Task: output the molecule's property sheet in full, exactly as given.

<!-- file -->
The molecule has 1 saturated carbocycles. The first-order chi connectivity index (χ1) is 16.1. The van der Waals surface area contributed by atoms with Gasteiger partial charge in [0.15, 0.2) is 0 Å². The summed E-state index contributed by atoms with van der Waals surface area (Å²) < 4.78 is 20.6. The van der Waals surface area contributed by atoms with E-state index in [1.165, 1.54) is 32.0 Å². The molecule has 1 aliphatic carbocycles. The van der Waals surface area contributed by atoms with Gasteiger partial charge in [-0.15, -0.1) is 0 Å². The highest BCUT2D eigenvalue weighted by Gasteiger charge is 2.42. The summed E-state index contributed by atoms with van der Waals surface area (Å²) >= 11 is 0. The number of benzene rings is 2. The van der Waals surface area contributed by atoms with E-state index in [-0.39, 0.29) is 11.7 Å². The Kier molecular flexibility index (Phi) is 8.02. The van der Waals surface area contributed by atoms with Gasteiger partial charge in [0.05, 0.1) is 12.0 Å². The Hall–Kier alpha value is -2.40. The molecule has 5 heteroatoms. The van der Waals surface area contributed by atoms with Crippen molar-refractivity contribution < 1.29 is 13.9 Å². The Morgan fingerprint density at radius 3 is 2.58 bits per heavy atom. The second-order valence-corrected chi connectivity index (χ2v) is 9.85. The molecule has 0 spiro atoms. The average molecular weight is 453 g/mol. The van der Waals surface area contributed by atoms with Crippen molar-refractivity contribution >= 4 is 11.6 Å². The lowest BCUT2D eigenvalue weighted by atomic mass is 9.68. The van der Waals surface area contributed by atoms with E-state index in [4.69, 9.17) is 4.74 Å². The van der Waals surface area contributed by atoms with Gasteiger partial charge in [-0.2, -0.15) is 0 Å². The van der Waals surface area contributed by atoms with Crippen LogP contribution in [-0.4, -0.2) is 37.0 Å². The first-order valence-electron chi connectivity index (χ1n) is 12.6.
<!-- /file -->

The molecule has 1 saturated carbocycles. The first-order chi connectivity index (χ1) is 16.1. The van der Waals surface area contributed by atoms with Gasteiger partial charge in [0.15, 0.2) is 0 Å². The summed E-state index contributed by atoms with van der Waals surface area (Å²) < 4.78 is 20.6. The van der Waals surface area contributed by atoms with E-state index in [1.165, 1.54) is 32.0 Å². The molecule has 1 aliphatic carbocycles. The van der Waals surface area contributed by atoms with Gasteiger partial charge in [-0.15, -0.1) is 0 Å². The highest BCUT2D eigenvalue weighted by Gasteiger charge is 2.42. The summed E-state index contributed by atoms with van der Waals surface area (Å²) >= 11 is 0. The number of benzene rings is 2. The van der Waals surface area contributed by atoms with E-state index in [-0.39, 0.29) is 11.7 Å². The Kier molecular flexibility index (Phi) is 8.02. The van der Waals surface area contributed by atoms with Gasteiger partial charge in [0.05, 0.1) is 12.0 Å². The Hall–Kier alpha value is -2.40. The molecule has 5 heteroatoms. The van der Waals surface area contributed by atoms with Crippen molar-refractivity contribution < 1.29 is 13.9 Å². The Morgan fingerprint density at radius 3 is 2.58 bits per heavy atom. The second-order valence-corrected chi connectivity index (χ2v) is 9.85. The molecule has 0 spiro atoms. The average molecular weight is 453 g/mol. The van der Waals surface area contributed by atoms with Crippen molar-refractivity contribution >= 4 is 11.6 Å². The lowest BCUT2D eigenvalue weighted by atomic mass is 9.68. The van der Waals surface area contributed by atoms with E-state index in [4.69, 9.17) is 4.74 Å². The van der Waals surface area contributed by atoms with Gasteiger partial charge in [-0.2, -0.15) is 0 Å². The van der Waals surface area contributed by atoms with Crippen LogP contribution in [-0.4, -0.2) is 37.0 Å². The first-order valence-electron chi connectivity index (χ1n) is 12.6.